• Great post. The How To Ask can simply be a list of Do and Do Not type items. Do include code as text / Do Not post pictures of text. For all the main Close Reasons and DV reasons to help the average Elbonian get up to speed quickly. It need not even explain why right there, perhaps in a link/tool tip. Nor does it need to touch on the lesser sins like tags in titles to prevent it from getting too long. Aug 27, 2018 at 0:39
  • 1
    @MarkAmery You can find the page I linked to under /questions/ask/advice (although I still don't think there's a link to it anywhere). Aug 29, 2018 at 8:44

One thing that might help is to have a form for new users with questions about SO, where the answers to the form can be found in the help centre. To post you need to fill in the form correctly. If someone posts a really bad question you'll know with almost 100% certainty that they did not care about what they just read.

Another thing is to have an activation period of a couple of days. This would prevent people from creating an account just to ask a quick question. I'm actually pretty amazed by how easy it is to create an account for a quick question. It's basically easier than retrieving the password to your current account. To be honest, I think that many help vampires creates a new account for each question.


We can't.

I think you're absolutely right in your assessment of the code of conduct, noise generated by GDPR, and all of that. But the fundamental assumption being made is that there is something that will make people in "group 1" follow the rules. I contend that's not possible.

SO stands in stark contrast to most of the web - There are not many places on the web where a user is expected to RTFM before interacting with the site, and so it cannot be surprising that rather a lot of users don't, and won't ever do so here.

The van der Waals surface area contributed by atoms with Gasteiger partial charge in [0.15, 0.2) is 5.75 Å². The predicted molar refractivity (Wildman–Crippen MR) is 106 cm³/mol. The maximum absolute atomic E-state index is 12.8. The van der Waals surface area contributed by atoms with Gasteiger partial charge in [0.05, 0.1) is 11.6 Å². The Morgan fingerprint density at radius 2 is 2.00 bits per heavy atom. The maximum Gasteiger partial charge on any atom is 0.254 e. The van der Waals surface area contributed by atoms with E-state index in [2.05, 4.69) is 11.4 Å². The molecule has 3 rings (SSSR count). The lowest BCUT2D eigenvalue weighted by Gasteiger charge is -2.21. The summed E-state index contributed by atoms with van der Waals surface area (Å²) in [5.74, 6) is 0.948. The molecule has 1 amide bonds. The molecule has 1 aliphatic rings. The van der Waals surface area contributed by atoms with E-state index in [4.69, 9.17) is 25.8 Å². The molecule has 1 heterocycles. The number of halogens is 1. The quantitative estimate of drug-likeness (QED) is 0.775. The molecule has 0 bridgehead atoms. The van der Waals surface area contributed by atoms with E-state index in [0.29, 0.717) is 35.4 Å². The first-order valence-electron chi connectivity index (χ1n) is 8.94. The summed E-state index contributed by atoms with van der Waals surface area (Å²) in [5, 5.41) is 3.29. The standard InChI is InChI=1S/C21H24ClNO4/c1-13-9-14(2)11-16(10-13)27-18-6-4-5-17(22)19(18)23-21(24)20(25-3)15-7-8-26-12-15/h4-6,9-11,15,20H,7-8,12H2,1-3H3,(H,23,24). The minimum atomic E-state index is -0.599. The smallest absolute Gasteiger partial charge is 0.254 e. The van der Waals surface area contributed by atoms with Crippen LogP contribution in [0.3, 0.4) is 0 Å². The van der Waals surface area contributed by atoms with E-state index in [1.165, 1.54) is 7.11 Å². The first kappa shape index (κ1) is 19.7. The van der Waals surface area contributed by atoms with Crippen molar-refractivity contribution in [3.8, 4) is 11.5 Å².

This is the fundamental clash that's happening (reiterated over and over and over) . Group 2 is attracted to the site because it hits that sweet spot of useful contributors and outstanding format that was so lacking in forums, experts exchange, etc. But SO is a business, and businesses need growth. Eventually you've captured all the diligent users who would spend the time to read codes of conduct, help center articles, tag wikis, related questions, suggested questions, google-able questions, and all the rest. If you want more users, you simply must try to attract those from the rest of the curve who do not share that sense of propriety.

Questions like this one assume that the influx of "Group 1" users can be guided, taught, and shepherded into success. We're seeing that they don't care. They didn't pass on the Help Center because it was too hard to find, or looked like a EULA, or because it had a lot of big words. They ignored it because they don't care - they're not interested in the history, culture, or purpose of SO. Not everybody has the time or compassion to get a good feel for this sort of stuff. Sometimes, they just want to know how to get a passing grade on their homework or work assignment that's due tomorrow. Sometimes they just want teh codez, and they'll be angry and throw accusations at anyone who stands in their way of accomplishing that.

While it's noble to try to figure out how to help this sort of user, I think we're finding out the same thing that teachers and professors all over the world learn about their students; you can take a horse to water, but you can't make him drink.

You must log in to answer this question.

Not the answer you're looking for? Browse other questions tagged .